The Daily Mail and Telegraph get it wrong on Arctic sea ice, again

Cherry-picking is one of the five telltale techniques of climate change denial. By focusing on short-term blips in noisy data, those who want to maintain the status quo can distract from the long-term threats posed by climate change. Climate contrarians most frequently deploy this strategy using global temperature and Arctic sea ice data.

A recent study in Nature Geoscience concluded that, not surprisingly, there is a strong relationship between the summer temperatures in the Arctic (specifically the number of “melting degree days”), and the amount of sea ice that melts in a given year. 2013 happened to be a relatively cool year in the Arctic – the coolest since 2004. As a result, there was relatively little ice melt in 2013. The annual minimum Arctic sea ice extent and volume were their largest since at least 2009, or perhaps as far back as 2005, according to the data used in this new study.

The following figure from the paper is as clear as ice – while there was a short-term increase from 2012 to 2013, the Arctic has lost more than half its sea ice over the past three decades.

sea ice volume

PIOMAS model Arctic sea ice volume for autumn 1980–2014 (solid line) and spring 1981–2014 (dashed line). CryoSat-2 volume estimates (red stars) are plotted for 2010–2014.

The following video by programmer Andy Lee Robinson also illustrates the dramatic rate of sea ice decline over the past 35 years.

Arctic sea ice minimum annual volumes 1979–2014, by Andy Lee Robinson.

Lead author Rachel Tilling was quite clear and explicit that while her study is good news in that Arctic sea ice could potentially recover if the planet eventually cools, the short-term blip is not indicative of such a recovery.

We do not want to suggest that this is a recovery in the long term. If you look at the long-term temperature trend in the Arctic, it’s upward, and if you look at the long-term volume trend, it’s downward. If temperatures continue to rise, volume is going to continue to decrease.

Indeed, the Arctic is the fastest-warming region on Earth precisely because of the sea ice “feedback.” Melting ice decreases the reflectivity of the Arctic surface, causing it to absorb more sunlight, warm faster, and melt more ice, which causes yet further warming in a vicious cycle. There are short-term natural variability wiggles on top of the trend, but the long-term Arctic sea ice decline is indisputable.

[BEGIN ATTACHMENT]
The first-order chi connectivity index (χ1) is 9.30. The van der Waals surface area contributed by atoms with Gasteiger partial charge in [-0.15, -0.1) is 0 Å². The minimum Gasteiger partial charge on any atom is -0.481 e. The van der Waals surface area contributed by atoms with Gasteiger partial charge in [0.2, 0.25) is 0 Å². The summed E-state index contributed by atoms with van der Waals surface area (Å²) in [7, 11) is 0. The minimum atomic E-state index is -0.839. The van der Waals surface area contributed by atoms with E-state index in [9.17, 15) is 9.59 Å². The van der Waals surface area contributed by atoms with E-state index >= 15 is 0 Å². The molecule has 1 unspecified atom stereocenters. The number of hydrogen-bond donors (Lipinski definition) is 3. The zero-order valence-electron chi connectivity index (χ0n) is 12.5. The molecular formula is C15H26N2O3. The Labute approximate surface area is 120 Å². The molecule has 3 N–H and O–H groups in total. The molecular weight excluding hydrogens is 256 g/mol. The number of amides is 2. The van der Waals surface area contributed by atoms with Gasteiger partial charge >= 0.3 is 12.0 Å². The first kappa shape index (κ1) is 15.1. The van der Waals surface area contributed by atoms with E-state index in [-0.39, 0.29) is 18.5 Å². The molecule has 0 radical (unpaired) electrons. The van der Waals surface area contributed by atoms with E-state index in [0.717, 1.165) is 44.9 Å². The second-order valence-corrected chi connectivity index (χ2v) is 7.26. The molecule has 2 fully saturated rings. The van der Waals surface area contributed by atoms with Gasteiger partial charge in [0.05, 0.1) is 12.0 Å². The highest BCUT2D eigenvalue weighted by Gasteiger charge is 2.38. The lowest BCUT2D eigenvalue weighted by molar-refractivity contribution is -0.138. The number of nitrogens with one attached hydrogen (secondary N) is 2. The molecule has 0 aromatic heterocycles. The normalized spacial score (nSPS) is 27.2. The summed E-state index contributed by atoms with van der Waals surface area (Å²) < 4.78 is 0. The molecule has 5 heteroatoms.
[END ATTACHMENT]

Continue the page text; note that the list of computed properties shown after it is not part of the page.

Although the Daily Mail news coverage of this paper was reasonably accurate, its editorial opinion piece about it was anything but. The opinion piece initially claimed the study showed “the northern ice-cap INCREASED by a staggering 41% in 2013 and, despite a modest shortage last year, is bigger than at any time for decades.”

That last statement was flat-out wrong. As noted above, the Arctic may have had more ice in 2009 than 2013, and certainly did in 2005, and every year before that. In short, the Daily Mail editorial staff tried to figure out the science and math by themselves, got it badly wrong, and eventually corrected the text after many, including Tilling, pointed out the error.


Arctic sea ice volume estimate from PIOMAS, annotated by John Mason to indicate the last time the volume was as high as 2013, which the Daily Mail claims has been “decades.”

Now, although it doesn’t note the correction, the Mail editorial piece says that sea ice “is bigger than at any time for years” instead of decades. This statement was true in 2013, but is hardly notable. The rest of the piece rants against efforts to reduce greenhouse gas emissions, and was not changed after the Mail corrected its error.

Writing for the Telegraph on the same study, Christopher Booker made even more mistakes than the Daily Mail. There are too many to address here, but in two particular egregious examples Booker claims,

Polar bear numbers are rising, not falling. Temperatures in Greenland have shown no increase for decades.

I debunked the polar bears myth in the Denial101x lecture video below (which also discusses Arctic sea ice). Greenland has warmed incredibly rapidly, at a rate of 0.36C per decade since 1960, and a whopping 1.1C per decade since 1990. The latter period represents a warming rate in Greenland more than six times faster than the global average.

 Denial101x lecture on polar bears, by Dana Nuccitelli.

This is far from the first time the Daily Mail and Telegraph have gotten Arctic climate science wrong. 

Click here to read the rest

Posted by dana1981 on Tuesday, 28 July, 2015

Creative Commons License The Skeptical Science website by Skeptical Science is licensed under a Creative Commons Attribution 3.0 Unported License.